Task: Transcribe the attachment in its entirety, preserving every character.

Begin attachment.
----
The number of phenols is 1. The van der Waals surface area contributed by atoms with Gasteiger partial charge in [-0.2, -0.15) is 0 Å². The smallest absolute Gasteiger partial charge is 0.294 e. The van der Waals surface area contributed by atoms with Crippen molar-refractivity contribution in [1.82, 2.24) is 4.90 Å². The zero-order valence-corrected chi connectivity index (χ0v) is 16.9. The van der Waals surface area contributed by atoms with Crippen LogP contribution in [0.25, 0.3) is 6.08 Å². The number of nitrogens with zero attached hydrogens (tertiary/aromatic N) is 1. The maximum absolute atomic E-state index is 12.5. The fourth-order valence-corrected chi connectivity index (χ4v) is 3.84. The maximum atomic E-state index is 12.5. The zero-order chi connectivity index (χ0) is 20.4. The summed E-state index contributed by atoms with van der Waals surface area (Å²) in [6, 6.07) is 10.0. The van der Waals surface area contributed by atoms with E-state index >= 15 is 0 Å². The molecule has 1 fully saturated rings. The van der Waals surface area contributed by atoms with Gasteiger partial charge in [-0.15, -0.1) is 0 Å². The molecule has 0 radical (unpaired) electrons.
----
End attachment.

The number of phenols is 1. The van der Waals surface area contributed by atoms with Gasteiger partial charge in [-0.2, -0.15) is 0 Å². The smallest absolute Gasteiger partial charge is 0.294 e. The van der Waals surface area contributed by atoms with Crippen molar-refractivity contribution in [1.82, 2.24) is 4.90 Å². The zero-order valence-corrected chi connectivity index (χ0v) is 16.9. The van der Waals surface area contributed by atoms with Crippen LogP contribution in [0.25, 0.3) is 6.08 Å². The number of nitrogens with zero attached hydrogens (tertiary/aromatic N) is 1. The maximum absolute atomic E-state index is 12.5. The fourth-order valence-corrected chi connectivity index (χ4v) is 3.84. The maximum atomic E-state index is 12.5. The zero-order chi connectivity index (χ0) is 20.4. The summed E-state index contributed by atoms with van der Waals surface area (Å²) in [6, 6.07) is 10.0. The van der Waals surface area contributed by atoms with E-state index >= 15 is 0 Å². The molecule has 1 fully saturated rings. The van der Waals surface area contributed by atoms with Gasteiger partial charge in [-0.15, -0.1) is 0 Å². The molecule has 0 radical (unpaired) electrons.